Toshinori Kondo Blows the Earth _ and More

May 13, 2009 was an important day for our son and taiko drummer Isaku Kageyama.
He played with Japanese jazz trumpeter Toshinori Kondo at the Kuonji Temple up high in the Minobu mountains _ a spot close to the sky, filled with green, air and playfully warbling “uguisu” nightingales and looking so much like a brush painting with mushroom-shaped trees you’d expect God to come down any moment.
Kondo takes the crowd on a journey _ part pilgrimage seeking salvation, part exploration of a multicultural artist’s emotions, sometimes gut-wrenching rage, sometimes sheer ecstasy.
He plays over several electronic soundtracks that have been worked out in advance for tunes, each of which expresses Kondo’s thoughts about the earth’s place in the universe, Japan’s place in the world of self-expression, and the individual’s plight and mission within that planet and place.
Kondo has always explored his Japanese roots and forged a Japanese sound.
But he has also always kept his eyes on what goes beyond race/nationality/genres _ looking for answers in the cosmic.
Taiko with jazz trumpet and a DJ track is a combination that’s a bit unexpected.
But it worked _ splendidly.
It was something I had never seen before but yet it seemed the most natural thing to be experiencing.
In one segment, Kondo told the audience he did a collaboration sometime back with artists that included Nobuyoshi Araki and Seitaro Kuroda for an anniversary of the dropping of the nuclear bomb on Hiroshima.
He said they were moved that the people of Hiroshima referred to the A-bomb as “Pikadon,” an onomatopoeia alluding to the “flash” or “flick” of blazing light and the “boom” or “bang” of its lethal sound.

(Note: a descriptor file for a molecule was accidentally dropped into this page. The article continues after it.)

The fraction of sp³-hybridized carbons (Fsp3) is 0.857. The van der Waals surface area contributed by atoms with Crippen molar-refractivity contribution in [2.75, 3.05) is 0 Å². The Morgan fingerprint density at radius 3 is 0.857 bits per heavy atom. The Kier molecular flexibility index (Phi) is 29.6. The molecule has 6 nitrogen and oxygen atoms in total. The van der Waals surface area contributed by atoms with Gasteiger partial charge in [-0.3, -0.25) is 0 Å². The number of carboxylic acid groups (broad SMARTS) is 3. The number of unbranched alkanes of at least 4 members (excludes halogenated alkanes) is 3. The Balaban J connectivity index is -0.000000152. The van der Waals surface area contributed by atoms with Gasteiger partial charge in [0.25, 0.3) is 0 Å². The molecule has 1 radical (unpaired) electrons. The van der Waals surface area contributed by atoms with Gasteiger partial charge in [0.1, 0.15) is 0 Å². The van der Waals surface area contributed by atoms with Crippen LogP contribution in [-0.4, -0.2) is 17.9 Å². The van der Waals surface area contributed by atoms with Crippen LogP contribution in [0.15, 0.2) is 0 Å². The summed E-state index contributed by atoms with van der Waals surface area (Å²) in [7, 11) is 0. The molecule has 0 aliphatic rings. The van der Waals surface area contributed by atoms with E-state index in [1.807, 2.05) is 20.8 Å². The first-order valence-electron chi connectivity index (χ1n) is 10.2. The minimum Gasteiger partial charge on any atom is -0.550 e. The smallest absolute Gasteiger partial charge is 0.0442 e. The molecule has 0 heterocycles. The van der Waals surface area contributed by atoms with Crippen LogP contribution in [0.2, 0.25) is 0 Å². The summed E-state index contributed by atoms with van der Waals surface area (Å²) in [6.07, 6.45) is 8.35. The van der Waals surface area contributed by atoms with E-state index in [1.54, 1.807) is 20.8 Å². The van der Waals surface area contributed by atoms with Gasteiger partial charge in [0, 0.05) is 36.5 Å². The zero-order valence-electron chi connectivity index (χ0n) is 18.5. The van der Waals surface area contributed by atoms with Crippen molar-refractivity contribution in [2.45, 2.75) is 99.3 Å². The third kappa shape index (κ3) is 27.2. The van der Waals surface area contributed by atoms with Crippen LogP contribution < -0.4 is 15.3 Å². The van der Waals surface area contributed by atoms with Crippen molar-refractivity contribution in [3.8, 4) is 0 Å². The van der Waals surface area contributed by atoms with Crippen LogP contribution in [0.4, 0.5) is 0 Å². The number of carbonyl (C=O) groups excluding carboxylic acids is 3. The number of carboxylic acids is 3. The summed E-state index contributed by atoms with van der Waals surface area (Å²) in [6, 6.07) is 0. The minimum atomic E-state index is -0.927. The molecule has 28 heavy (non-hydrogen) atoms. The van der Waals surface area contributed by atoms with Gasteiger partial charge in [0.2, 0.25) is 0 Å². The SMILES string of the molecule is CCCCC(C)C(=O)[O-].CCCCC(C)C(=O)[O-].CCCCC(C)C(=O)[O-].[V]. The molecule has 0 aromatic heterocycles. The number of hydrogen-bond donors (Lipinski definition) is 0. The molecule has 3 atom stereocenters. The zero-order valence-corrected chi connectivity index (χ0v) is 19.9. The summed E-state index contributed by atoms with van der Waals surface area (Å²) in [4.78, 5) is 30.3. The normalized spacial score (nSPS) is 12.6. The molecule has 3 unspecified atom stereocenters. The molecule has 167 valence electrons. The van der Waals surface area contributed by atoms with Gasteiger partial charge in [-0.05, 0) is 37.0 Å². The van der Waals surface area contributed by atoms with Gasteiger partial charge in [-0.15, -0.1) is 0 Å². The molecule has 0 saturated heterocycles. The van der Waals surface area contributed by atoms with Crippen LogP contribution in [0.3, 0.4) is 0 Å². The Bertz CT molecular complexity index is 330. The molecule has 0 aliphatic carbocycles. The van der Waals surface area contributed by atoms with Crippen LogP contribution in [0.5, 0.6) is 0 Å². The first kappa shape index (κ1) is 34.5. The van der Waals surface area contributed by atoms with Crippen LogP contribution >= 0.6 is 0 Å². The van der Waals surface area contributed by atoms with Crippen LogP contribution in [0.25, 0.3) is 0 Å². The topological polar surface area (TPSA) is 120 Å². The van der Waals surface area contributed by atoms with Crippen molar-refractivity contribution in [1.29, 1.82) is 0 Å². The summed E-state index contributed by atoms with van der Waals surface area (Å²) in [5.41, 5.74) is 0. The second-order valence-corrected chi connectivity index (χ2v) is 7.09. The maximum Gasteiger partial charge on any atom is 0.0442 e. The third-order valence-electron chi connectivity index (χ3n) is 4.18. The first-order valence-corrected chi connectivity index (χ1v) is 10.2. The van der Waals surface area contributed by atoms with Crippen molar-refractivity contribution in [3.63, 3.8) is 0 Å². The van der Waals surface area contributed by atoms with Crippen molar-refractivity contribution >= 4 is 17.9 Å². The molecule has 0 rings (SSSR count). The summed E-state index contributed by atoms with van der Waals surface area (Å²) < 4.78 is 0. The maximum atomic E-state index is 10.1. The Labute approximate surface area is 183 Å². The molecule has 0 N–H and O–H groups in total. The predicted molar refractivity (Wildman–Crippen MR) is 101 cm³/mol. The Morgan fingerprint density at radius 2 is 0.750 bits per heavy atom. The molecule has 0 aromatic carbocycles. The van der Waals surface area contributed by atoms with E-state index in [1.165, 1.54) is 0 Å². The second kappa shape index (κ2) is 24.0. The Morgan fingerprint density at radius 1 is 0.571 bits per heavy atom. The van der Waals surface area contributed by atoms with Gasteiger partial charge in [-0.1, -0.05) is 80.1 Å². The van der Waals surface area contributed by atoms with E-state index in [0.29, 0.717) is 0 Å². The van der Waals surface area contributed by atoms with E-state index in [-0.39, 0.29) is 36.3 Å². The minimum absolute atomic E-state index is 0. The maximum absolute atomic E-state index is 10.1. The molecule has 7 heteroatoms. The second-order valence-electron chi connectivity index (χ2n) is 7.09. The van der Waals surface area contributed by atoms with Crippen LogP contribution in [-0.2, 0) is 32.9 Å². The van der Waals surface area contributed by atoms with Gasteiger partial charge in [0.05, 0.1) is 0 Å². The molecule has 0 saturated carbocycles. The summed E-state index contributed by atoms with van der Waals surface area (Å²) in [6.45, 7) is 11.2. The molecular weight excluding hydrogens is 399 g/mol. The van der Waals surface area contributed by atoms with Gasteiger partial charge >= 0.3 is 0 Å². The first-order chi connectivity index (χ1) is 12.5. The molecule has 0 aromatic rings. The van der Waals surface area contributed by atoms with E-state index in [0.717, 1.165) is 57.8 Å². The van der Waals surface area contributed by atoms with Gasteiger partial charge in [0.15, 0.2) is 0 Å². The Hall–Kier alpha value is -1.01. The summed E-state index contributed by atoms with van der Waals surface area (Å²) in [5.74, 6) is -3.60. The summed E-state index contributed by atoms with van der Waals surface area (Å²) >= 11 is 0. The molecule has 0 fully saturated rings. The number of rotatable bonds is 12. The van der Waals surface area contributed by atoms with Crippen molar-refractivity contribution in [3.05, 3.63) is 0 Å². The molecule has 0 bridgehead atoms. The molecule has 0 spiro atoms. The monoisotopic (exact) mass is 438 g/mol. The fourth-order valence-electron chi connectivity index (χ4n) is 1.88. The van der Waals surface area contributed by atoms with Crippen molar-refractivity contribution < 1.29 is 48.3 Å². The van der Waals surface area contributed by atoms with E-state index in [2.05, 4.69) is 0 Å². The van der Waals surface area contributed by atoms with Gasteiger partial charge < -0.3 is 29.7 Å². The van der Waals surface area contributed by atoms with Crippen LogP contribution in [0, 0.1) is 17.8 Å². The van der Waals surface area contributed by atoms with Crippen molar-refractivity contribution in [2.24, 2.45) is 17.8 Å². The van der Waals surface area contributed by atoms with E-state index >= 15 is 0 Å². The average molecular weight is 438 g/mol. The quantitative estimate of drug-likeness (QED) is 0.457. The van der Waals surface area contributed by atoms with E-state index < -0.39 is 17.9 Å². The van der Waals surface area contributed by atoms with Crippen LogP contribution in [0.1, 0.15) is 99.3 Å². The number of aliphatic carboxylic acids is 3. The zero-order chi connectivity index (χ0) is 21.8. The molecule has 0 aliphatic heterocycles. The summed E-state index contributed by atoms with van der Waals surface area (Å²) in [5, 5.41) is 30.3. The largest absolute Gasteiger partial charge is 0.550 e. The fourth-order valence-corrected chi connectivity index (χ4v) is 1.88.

A Westerner would certainly have injected some outrage or maliciousness and called it what it deserved: a mother-fucking etc. … Kondo said.
But the people of Hiroshima just called it Pikadon.
“We found this extremely moving,” he said.
The Japanese language is filled with onomatopoeia.
That’s why some people think the Japanese language is “primitive.”
But I don’t think so, he said.
The Japanese language is very beautiful and musical, and Earth is a very musical planet filled with the sounds of the birds, insects and the wind, according to Kondo.
And he goes into song.
There is never a dull moment.
And it’s never the same.
Isaku felt the joy of sharing such a stage.
Kondo was generous and motioned politely to hand him solo spots. He even told the audience “Kageyama-kun” is nervous and this is the first time we’ve performed together but isn’t he doing a pretty good job?
That evening, Isaku followed Kondo on that journey, every step of the way.
He didn’t pull his leg, and he didn’t tumble down any crevice.
And he was happy.
But looking back, he wants more, he says.
What he wants now is to grow as a musician so he will be able to add something of his own to that trip.
It’s a beginning, and the endeavor will be long and arduous.
But as Kondo says, it is a joy _ just to be born.
And to be playing with Kondo _ that’s nothing but bliss.